Article provided by PayFast
Woman’s Month is more than just a month of celebrating the women in our lives – our mothers, sisters, daughters, and wives. It’s about appreciating everything the previous generations have accomplished, offering us the freedom to achieve what we set our hearts on today. Lucy Whyte, QA Analyst at PayFast, reflects on what it means to be a woman in tech, her journey of developing her skillset and why she loves doing what she does.
I started as a tester by chance, or call it fate if you will, by working as a Compliance Officer in a call centre in Cape Town that sold funeral cover and legal plans. We needed software that could automate leads with an inbuilt phone system. The Director of a Software House (who I thought was just a Client Manager at the time) came to the call centre and taught me how to use the system so that I could teach my other colleagues.
We developed a good working relationship, so when I resigned from the call centre out of frustration and told him I was leaving, he asked me to meet him at his office the following Monday and to bring my CV along. So off I went, and after a five-minute interview, he offered me a job. He created a position just for me, on the helpdesk, and then from there introduced me to manual testing, and sent me on a course to develop the skills I needed for the job.
Growing my career in tech
Unfortunately, that company went under two years after I joined them. Luckily, I was handpicked to join some of my colleagues who were starting their own company. As there were only five of us, I started wearing different hats and ended up as a tester and trainer full time as the company grew. This was where I got fully emerged and gained a passion for this role. However, I felt like an imposter because I never attended tertiary education like my peers around me. Yet, despite this, I happily remained at the company for 10 years.
Overcoming career hurdles
While I enjoyed my job, I decided to take a leap of faith and find out if this was my calling career-wise. Well, the leap of faith lasted for only six months at a new company which head-hunted me via LinkedIn. I ended up getting retrenched, which was a major blow for me.
I sat at home for seven long months searching for new employment, during which time I came across a testing seminar being held by Allen Gray. So, I went in with the hope to network as I was very desperate at that stage. There I bumped into an ex-colleague of mine who I worked with at the company I leapt from. We ended up spending some time catching up and he asked me to send my CV to him, even though I had no clue where he worked. From there he organised an interview for the following week where I learned that he and another colleague of his from a previous company were setting up the first QA Department at PayFast and he felt I would be a good addition to their team. I was beyond excited and after the interview with the panel, I was sent an offer that same week.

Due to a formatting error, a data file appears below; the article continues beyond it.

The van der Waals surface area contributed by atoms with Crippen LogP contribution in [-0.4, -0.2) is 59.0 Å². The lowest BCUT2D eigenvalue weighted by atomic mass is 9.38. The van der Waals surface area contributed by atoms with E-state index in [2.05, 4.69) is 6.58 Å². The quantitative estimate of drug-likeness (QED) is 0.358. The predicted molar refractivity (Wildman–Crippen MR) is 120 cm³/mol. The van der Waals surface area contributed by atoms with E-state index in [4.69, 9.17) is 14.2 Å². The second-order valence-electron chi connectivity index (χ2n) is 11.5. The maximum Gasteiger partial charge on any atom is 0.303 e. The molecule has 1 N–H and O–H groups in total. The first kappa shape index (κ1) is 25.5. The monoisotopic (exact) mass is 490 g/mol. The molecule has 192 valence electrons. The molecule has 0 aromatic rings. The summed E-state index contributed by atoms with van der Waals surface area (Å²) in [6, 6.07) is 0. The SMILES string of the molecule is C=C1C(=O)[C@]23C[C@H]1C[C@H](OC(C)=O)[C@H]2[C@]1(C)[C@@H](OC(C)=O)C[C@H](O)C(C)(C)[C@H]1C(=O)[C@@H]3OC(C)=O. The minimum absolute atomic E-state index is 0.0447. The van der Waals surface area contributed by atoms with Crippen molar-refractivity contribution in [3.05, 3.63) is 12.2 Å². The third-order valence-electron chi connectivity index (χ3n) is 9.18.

Growing my career at PayFast
Of course, I accepted the job offer and the individual who got me the job turned out to be my Team Lead at PayFast. It was the first time I was working in a team of testers, since previously I always worked solo and even to this day was always the only female tester. In my new role I experienced new challenges because now instead of just being a manual tester, I had to learn new technical skills which I was lacking. I needed to learn to work in the Ubuntu Terminal and that was a nightmare for the first six months at PayFast. I had to learn a new language and had to be more than semi-functional within a small-time frame. This was a huge challenge and within my probation period, I felt like giving up and throwing in the towel multiple times.
But then as fate would have it and the universe heard my cries, I started interacting more with the dev team and what a great help they all have been. My teammates, Tyrone and Justin, the Dev Manager, Leon and then the developers I was interacting with, all assisted me to get through this new challenge and I became seriously motivated to pass. Tyrone pushed me from day one and refused to back down. I will forever be grateful for his endurance, and I’m sure I am part of the reason for his hair loss. Justin, the “bad cop” in the picture accepted no excuses but positive results. The rest of the guys were all very patient with me.
What it’s like being a woman in tech
As a woman in tech, I will say this: expect no exceptions, you are seen as an equal when it comes to the work that needs to be completed and maintained. Working for a great company that puts people first and that treats you as an individual irrespective of your gender also goes a long way. Being one of the few ladies amongst the dudes, I don’t find myself feeling misplaced or awkward. I’m treated with the same respect I show.
This is a well-rounded career path which I encourage more females to get involved in. It doesn’t simply mean working with hardware that needs to be fixed and built or being a developer. As a tester, your skillset and your ability are highly valued. The exposure gained and new things learned are endless, exciting and rewarding. But like anything, it takes commitment, hard work and passion.